Other films around the same time began to see more in this potential. Roman Polanski’s Cul-De-Sac (1966) is so quintessentially based around Holy Island on Lindisfarne that it seems impossible to conceive the film without the seaside location. It’s implicit to the film’s narrative and there’s no doubt that the film would simply not work without the rhythms of the sea and the surrounding landscape dictating the fate and actions of the characters. This is truly the beginning of the era for strange British coastlines.
Coming back around to literature, the coastline began to become more ingrained the television horror of the era, the most effective of these being Jonathan Miller’s adaptation of Whistle and I’ll Come To You (1968). The film makes stark use of the crumbling landscape around the Suffolk coast, from cliff-top graveyards to desolate beaches. It’s almost Sebaldian. There are few films in this mold afterwards that aren’t somehow in its debt and this shows in Lawrence Gordon Clark’s adaptation of A Warning To The Curious (1972) which takes equal liberties with the coastline setting (this time filming in Norfolk).
The seventies saw this theme come to fore like it never had done and probably never would do in the same way again. The coastline would become a place of strange experiments, weird occultism and isolated communities stuck on islands. In Peter Sasdy’s Doomwatch (1972), this is blatant with its island setting and scientific exploration being a wonderfully heady mix. The community presented in particular have all the rural clichés you could expect, further added to by their gradual mutation and mistrust of people from the mainland.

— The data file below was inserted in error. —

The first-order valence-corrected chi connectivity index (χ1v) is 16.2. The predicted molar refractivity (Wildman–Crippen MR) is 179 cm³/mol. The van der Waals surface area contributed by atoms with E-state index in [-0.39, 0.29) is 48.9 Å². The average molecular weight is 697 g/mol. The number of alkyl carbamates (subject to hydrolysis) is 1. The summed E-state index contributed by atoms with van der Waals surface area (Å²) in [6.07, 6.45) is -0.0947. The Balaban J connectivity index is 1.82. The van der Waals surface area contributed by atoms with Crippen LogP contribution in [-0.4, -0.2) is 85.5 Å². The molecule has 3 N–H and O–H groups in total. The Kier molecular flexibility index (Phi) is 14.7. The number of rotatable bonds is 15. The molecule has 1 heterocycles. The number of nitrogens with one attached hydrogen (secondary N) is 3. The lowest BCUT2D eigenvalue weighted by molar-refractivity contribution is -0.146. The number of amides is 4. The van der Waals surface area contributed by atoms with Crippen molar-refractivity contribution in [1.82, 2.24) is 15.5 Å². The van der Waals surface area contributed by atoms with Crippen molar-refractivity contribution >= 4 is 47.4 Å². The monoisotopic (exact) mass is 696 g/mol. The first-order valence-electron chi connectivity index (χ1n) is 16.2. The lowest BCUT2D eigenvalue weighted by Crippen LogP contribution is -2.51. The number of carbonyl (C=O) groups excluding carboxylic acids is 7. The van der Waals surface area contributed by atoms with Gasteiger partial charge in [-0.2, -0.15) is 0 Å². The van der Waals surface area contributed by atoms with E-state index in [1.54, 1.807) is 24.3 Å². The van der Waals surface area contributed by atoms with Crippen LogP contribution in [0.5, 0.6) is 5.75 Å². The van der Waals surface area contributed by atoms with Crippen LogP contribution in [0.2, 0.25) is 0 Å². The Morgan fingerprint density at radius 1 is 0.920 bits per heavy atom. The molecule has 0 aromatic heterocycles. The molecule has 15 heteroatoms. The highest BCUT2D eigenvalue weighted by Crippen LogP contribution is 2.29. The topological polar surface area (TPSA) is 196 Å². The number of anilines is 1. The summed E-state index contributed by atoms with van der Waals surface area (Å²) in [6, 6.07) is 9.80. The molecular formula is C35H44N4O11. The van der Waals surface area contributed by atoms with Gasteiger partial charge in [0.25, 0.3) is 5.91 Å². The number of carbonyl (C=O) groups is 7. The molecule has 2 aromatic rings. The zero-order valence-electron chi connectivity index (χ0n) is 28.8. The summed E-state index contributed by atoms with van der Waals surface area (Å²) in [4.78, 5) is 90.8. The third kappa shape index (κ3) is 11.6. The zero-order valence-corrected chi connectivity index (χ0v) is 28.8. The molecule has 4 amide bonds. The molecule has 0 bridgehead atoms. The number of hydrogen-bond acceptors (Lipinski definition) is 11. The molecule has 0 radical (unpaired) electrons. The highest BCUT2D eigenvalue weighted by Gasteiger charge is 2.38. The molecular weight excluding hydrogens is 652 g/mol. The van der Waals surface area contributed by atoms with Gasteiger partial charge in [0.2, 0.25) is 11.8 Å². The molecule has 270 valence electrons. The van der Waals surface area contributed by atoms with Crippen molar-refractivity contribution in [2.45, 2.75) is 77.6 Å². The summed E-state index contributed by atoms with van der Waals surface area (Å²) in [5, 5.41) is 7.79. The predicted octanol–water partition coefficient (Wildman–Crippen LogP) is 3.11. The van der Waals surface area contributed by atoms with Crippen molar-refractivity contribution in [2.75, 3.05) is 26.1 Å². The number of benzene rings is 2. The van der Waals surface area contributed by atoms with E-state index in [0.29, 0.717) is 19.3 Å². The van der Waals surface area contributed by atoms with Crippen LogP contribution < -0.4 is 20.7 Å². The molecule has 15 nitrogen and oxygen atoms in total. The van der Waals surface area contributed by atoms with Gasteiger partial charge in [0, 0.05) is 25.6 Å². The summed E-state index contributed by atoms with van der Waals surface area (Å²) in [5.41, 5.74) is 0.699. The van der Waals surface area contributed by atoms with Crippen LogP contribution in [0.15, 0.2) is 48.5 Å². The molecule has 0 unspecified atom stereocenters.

Perhaps most famously, Robin Hardy’s The Wicker Man (1973) is the quintessential film of the strange coastline mould. Again set on an island, it makes more use out of its cliffs and beaches than perhaps any of the films mentioned. Even its final twisted moment is marked by a beautiful seascape view from the top of the cliff where the sacrifice takes place. Similar instances of this strangeness can be found in a number of British films including Fred Burnley’s Neither The Sea Nor The Land (1972) and Alastair Reed’s Something to Hide (1972).
Even more art-house and big budget films from the era began to play around with the strangeness of the coastal landscape. Representing the former is Jerzy Skolimowski’s The Shout (1978); a film that stalks the sand dunes and hills of Devon with pleasure and ease. Visually, Skolimowski’s film epitomises the visual aspects of the coastline’s strangeness, placing the locale in an almost Roeg-esque sense of the weird. As for big budget films, Sam Peckinpah’s Straw Dogs (1971), while attracting more attention for its controversy, again makes the most of its Cornish setting and deserves more focus on Peckinpah’s grounding of the landscape than its violence.
A few other films would occupy this strange realm but the trend would die back at least until the present day. The coastline would take a backseat as British horror likewise went into a relative hibernation of quality. It has taken films such as James Watkins’ The Woman in Black (2012) and Paul Wright’s For Those In Peril (2013), and documentaries such as Grant Gee’s Patience (After Sebald) (2012) to unearth the fruitful potential of the weird strangeness of our battered ragged coastline in the modern day; forever full of strange nooks and crannies waiting for the eeriness to crash along its sea cliffs once again.